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St. Petersburg Coastal and Marine Science Center > Coastal Change Hazards: Hurricanes and Extreme Storms > Hurricane Sandy

Coastal Change Hazards: Hurricanes and Extreme Storms

Hurricane Sandy

Pre- and Post-Storm Photo Comparisons - Virginia

Hurricane Sandy's landfall affected the coastlines over a broad swath of mid-Atlantic and North-eastern states, including New York, New Jersey, Delaware, Maryland, Virginia, and North Carolina. Breaching, overwash and erosion took place on many barrier islands, including some that are heavily populated and developed. The pre- and post-storm photos below were taken over a 150 km (90 miles) stretch of the Virginia shoreline. These locations represent a broad range of coastal configurations and their response to the storm. Pre-storm photos were acquired during baseline surveys on May 21, 2009 and August 31, 2011, and post-storm photos were acquired November 4-6, 2012.

Location Map
Location Map.

pre- and post-storm photos
Location 1: Oblique aerial photographs of Assateague Island, VA. View looking west along Virginia's barrier-island shore. Extensive overwash deposits indicate sand has been transported landward, filling in a pond and covering marsh. The yellow arrow in each image points to the same feature. [larger version]

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pre- and post-storm photos
Location 2: Oblique aerial photographs of Assateague Island, VA. View looking west along the shore of the Chincoteague National Wildlife Refuge. Overwash deposits have transported sand inland across the island and into the lagoon behind it. The beach and low dunes have been breached. The yellow arrow in each image points to the same feature. [larger version]

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pre- and post-storm photos
Location 3: Oblique aerial photographs of Kegotank Bay, VA. View looking west along Virginia's barrier-island shore. Here, dunes have been eroded and sand has been transported landward as an overwash deposit. Marsh and some of the estuary behind the beach have been covered by the overwash deposit. The yellow arrow in each image points to the same feature. [larger version]

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pre- and post-storm photos
Location 4: Oblique aerial photographs of Great Gut Cove, VA. View looking west along Virginia's barrier-island shore. Very low dunes at this location allowed extensive overwash to transport sand inland. Marsh was buried and marsh channels were filled with sand. The yellow arrow in each image points to the same feature. [larger version]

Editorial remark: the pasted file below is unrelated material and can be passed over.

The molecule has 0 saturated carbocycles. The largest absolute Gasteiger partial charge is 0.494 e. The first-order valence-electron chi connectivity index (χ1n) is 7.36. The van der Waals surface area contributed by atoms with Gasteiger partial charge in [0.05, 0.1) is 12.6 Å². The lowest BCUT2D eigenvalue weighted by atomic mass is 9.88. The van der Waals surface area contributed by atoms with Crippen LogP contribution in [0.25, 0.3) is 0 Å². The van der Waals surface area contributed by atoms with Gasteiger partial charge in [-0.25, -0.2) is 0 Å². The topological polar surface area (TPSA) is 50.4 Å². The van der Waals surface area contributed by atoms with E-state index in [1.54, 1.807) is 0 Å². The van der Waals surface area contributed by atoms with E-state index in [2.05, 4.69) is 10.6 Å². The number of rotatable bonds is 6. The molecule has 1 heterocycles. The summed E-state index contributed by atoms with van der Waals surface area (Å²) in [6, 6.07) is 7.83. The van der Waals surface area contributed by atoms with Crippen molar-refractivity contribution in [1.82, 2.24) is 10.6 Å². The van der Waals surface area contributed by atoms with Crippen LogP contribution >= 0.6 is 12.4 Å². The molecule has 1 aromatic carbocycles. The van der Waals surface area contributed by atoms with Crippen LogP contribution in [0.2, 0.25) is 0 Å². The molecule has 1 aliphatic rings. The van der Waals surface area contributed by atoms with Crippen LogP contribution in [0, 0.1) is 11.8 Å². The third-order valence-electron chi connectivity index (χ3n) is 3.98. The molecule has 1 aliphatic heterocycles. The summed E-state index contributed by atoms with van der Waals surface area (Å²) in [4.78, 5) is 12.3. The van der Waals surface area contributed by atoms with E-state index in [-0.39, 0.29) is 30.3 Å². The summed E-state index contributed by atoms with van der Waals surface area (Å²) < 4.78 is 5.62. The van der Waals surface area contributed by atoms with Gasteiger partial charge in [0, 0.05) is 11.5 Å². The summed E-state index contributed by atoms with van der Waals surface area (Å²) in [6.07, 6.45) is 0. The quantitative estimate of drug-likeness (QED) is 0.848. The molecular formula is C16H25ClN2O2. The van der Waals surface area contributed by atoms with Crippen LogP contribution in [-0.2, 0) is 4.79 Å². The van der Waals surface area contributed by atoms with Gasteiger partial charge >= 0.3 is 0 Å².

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pre- and post-storm photos
Location 5: Oblique aerial photographs of Smith Island, VA. View looking west along Virginia's barrier-island shore. Moderately high dunes here were eroded and overwash transported sand inland. Marsh and marsh channels were buried. The yellow arrow in each image points to the same feature. [larger version]

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pre- and post-storm photos
Location 6: View looking west along Virginia's barrier-island shore. A higher dune ridge on the left (south) side of this scene suffered erosion, but no overwash. To the right (north), lower dunes were eroded and sand was transported inland as overwash. The yellow arrow in each image points to the same feature. [larger version]

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pre- and post-storm photos
Location 7: Oblique aerial photographs of Little Island Park, Virginia Beach, VA. View looking west along the Virginia shore. Here, there was dune erosion, as indicated by the erosional scarp at the base of the dunes at the back of the beach. The yellow arrow in each image points to the same feature. [larger version]


St. Petersburg Coastal and Marine Science Center > Coastal Change Hazards: Hurricanes and Extreme Storms > Hurricane Sandy

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